Alex Tolley April 12, 2014 at 12:07

…the dinosaurs are not extinct. They evolved into birds. Whether a meteor is to be blamed/credited for that is similarly blatant speculation.

The timing is way out. For reference:
http://evolution.berkeley.edu/evolibrary/article/evograms_06

Alex Tolley April 12, 2014 at 12:11

this smaller impact would not have touched the planets ‘deep hot biosphere’. It would explain why all the deepest rooted extant organisms (at least as measured from rRNA) are extreme thermophiles without need of postulating that that was the original form before the divergence of life’s trichotomy.

I agree that this is the most parsimonious explanation.

Michael April 12, 2014 at 14:20

@Glaas April 12, 2014 at 9:53

‘An alternative would be to live in space stations and dodge the rubble, as the ISS does today…’

If these massive objects hit a planet there is enough energy to eject a significant amount ~10% or more of the impactor/planet (velocity/mass dependant) back out into space and even escape the planet completely.

Michael April 13, 2014 at 2:13

Just a thought, if life had got started and was ejected into space by the impact it could have returned thousands of years later as some of the material from the impact returned back to earth when the events effects had subsided.

Tony Mach April 13, 2014 at 5:04

One more thing from the Don Lowe talk I linked above (and a talk from Bill Bottke, following in that playlist): Probably our reconstruction of the LHB is a bit skewed, as the Apollo sites are all biased towards one big impact basin – this results in reconstructions of the LHB as we have grown up with, and as we all know we thing/thought that the LHB was one very short but very intense burst. The data from BGB (together with Nice model) instead are more consistent with the LHB lasting longer, and slowly “fading away”.

We need more samples from the Moon, from a wider selection of landing sites: further “towards the limb”, away from the basins, and additionally we need to go to the far side of the Moon…

Rob Henry April 13, 2014 at 17:06

Tony March, yes, the evidence in favour of the LHB is not as unequivocal as once seemed, but, from what I’ve seen, more moon rock gathered from a wider area could well see it firmly re-established in its strongest form (a narrow window with impact rates a hundred that of just before it or just after it). Yet another reason to return to the moon.

A third reason might be to study Martian rock from its earliest epic. Several scientists have found cause to speculate that early Mars was a better place for the origin of Earth’s life than early Earth was. The moon’s surface would also be loaded with rock from those proposed times of lithopanspermia.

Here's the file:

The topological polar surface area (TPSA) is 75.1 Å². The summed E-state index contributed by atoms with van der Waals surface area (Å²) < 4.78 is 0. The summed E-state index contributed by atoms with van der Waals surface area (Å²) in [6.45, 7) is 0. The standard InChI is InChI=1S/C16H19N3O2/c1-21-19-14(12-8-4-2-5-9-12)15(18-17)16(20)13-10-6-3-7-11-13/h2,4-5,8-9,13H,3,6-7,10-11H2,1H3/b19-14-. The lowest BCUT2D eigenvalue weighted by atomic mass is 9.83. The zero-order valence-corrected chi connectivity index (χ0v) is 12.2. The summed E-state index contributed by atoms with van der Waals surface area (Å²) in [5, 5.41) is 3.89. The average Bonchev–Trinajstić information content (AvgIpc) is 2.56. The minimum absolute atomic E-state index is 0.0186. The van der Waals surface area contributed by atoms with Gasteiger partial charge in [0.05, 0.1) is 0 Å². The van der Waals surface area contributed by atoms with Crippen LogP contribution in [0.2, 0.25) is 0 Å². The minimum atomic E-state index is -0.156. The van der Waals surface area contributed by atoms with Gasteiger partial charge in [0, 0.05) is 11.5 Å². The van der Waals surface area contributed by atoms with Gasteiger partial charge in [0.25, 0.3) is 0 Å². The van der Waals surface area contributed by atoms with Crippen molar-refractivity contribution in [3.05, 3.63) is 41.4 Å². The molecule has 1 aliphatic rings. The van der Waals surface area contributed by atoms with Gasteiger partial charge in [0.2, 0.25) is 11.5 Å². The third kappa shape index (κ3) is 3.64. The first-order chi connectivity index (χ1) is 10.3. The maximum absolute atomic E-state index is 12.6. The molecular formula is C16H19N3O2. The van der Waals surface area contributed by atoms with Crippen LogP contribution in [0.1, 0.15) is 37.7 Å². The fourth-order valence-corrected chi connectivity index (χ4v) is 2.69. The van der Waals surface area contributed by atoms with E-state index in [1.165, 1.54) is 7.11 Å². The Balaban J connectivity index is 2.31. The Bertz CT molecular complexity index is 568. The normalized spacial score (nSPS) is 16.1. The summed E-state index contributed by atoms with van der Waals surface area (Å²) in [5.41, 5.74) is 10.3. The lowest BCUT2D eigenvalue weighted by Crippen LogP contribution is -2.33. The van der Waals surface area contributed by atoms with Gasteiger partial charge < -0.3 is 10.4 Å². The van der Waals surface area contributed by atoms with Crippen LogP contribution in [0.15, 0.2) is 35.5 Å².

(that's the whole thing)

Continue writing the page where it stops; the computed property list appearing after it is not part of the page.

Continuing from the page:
Michael Simmons April 13, 2014 at 20:59

Could someone explain “16 Psyche”?
If its the iron core of a planet that broke apart, how big would that planet have been? 1000km? diameter
Could it be the source the large post LHB impactors we are taking about?

ljk April 14, 2014 at 9:07

I will probably regret asking this, but how is the theory of a celestial impact bringing about the demise of the dinosaurs (or at least the big lizardy ones) 65 million years ago only speculation? I thought there was some serious evidence for it going back to the 1980s?

Try not to make me feel like a complete fool for asking, okay? I’m very sensitive when my decades old ideas are trampled upon in a few brief paragraphs on this blog.

torque_xtr April 14, 2014 at 13:21

The idea about Earth ejecta somewhere else in the Solar system is fascinating. Based on some recent works on lithopanspermia http://online.liebertpub.com/doi/abs/10.1089/ast.2013.1028, there could be billions and jillions of tonnes of ejecta from all epochs of all inner planets on the stable orbits somewhere in the asteroid belt. Archaean and maybe even Hadean Earth – the only way to find out if the life originated before LHB – noachian Mars, possibly even early ocean Venus – and all perfectly conserved. The asteroid belt may turn out a much better place for archaeology than the planets themselves some 50 years into the future…

Alex Tolley April 14, 2014 at 17:09

@ljk
The Chicxulub impact was most definitely coincident with the end of the dinosaurs. AFAIK, no definite post KT event fossils have been proven to exist, although there have been claims.

Richard Muller has claimed that the meteor impact was coincidental and that the extinction was part of a cyclical 62.5 my cycle. He bases this on the numbers of species vs time. This hypothesis got some traction when it was published, although I personally don’t buy it.

Other theories have also been posited, but none seem as good at the meteor impact which is highly coincident and seems like a smoking gun since we know the timing and impact point.

Why the complete dinosaur lineage went extinct, leaving just their earlier bird lineages is fully understood. It seems to me that small, warm bloodied dinosaurs should have survived, just like the birds and mammals. There is a nice review on the KT extinction in Wikipedia with plenty of references.

ljk April 14, 2014 at 22:23

Some pieces of ancient Earth may be on the lunar surface.

Yet another reason to explore the Moon: Well preserved pieces of our planet’s early history.